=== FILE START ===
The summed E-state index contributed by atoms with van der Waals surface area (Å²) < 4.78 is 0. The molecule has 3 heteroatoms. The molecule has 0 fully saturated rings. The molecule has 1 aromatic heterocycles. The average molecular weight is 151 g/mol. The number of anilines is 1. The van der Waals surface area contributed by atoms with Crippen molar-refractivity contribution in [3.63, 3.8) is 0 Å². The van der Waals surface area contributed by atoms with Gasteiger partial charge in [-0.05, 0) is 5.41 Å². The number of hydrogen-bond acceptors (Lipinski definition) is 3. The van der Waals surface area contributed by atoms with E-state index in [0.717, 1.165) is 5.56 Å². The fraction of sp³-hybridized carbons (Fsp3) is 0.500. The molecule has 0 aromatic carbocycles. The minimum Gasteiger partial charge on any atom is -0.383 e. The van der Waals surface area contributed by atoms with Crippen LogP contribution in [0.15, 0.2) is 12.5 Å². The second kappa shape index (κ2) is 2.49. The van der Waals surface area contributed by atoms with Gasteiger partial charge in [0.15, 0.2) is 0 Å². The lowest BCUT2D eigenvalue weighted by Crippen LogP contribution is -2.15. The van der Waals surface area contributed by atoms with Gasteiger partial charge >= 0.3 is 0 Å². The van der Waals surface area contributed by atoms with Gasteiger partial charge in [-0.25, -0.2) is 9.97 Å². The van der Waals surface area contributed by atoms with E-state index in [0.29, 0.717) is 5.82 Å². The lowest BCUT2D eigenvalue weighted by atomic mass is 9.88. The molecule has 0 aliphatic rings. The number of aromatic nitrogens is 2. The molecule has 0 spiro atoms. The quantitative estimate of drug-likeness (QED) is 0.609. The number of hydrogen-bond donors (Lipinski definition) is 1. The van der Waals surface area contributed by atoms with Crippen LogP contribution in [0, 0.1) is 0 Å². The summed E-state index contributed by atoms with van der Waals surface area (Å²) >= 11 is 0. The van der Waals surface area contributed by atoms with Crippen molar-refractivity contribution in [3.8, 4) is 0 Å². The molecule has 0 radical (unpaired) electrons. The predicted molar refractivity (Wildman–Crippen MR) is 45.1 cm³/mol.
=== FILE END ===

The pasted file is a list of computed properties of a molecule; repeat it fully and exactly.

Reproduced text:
The summed E-state index contributed by atoms with van der Waals surface area (Å²) < 4.78 is 0. The molecule has 3 heteroatoms. The molecule has 0 fully saturated rings. The molecule has 1 aromatic heterocycles. The average molecular weight is 151 g/mol. The number of anilines is 1. The van der Waals surface area contributed by atoms with Crippen molar-refractivity contribution in [3.63, 3.8) is 0 Å². The van der Waals surface area contributed by atoms with Gasteiger partial charge in [-0.05, 0) is 5.41 Å². The number of hydrogen-bond acceptors (Lipinski definition) is 3. The van der Waals surface area contributed by atoms with E-state index in [0.717, 1.165) is 5.56 Å². The fraction of sp³-hybridized carbons (Fsp3) is 0.500. The molecule has 0 aromatic carbocycles. The minimum Gasteiger partial charge on any atom is -0.383 e. The van der Waals surface area contributed by atoms with Crippen LogP contribution in [0.15, 0.2) is 12.5 Å². The second kappa shape index (κ2) is 2.49. The van der Waals surface area contributed by atoms with Gasteiger partial charge in [0.15, 0.2) is 0 Å². The lowest BCUT2D eigenvalue weighted by Crippen LogP contribution is -2.15. The van der Waals surface area contributed by atoms with Gasteiger partial charge >= 0.3 is 0 Å². The van der Waals surface area contributed by atoms with Gasteiger partial charge in [-0.25, -0.2) is 9.97 Å². The van der Waals surface area contributed by atoms with E-state index in [0.29, 0.717) is 5.82 Å². The lowest BCUT2D eigenvalue weighted by atomic mass is 9.88. The molecule has 0 aliphatic rings. The number of aromatic nitrogens is 2. The molecule has 0 spiro atoms. The quantitative estimate of drug-likeness (QED) is 0.609. The number of hydrogen-bond donors (Lipinski definition) is 1. The van der Waals surface area contributed by atoms with Crippen LogP contribution in [0, 0.1) is 0 Å². The summed E-state index contributed by atoms with van der Waals surface area (Å²) >= 11 is 0. The van der Waals surface area contributed by atoms with Crippen molar-refractivity contribution in [3.8, 4) is 0 Å². The molecule has 0 radical (unpaired) electrons. The predicted molar refractivity (Wildman–Crippen MR) is 45.1 cm³/mol.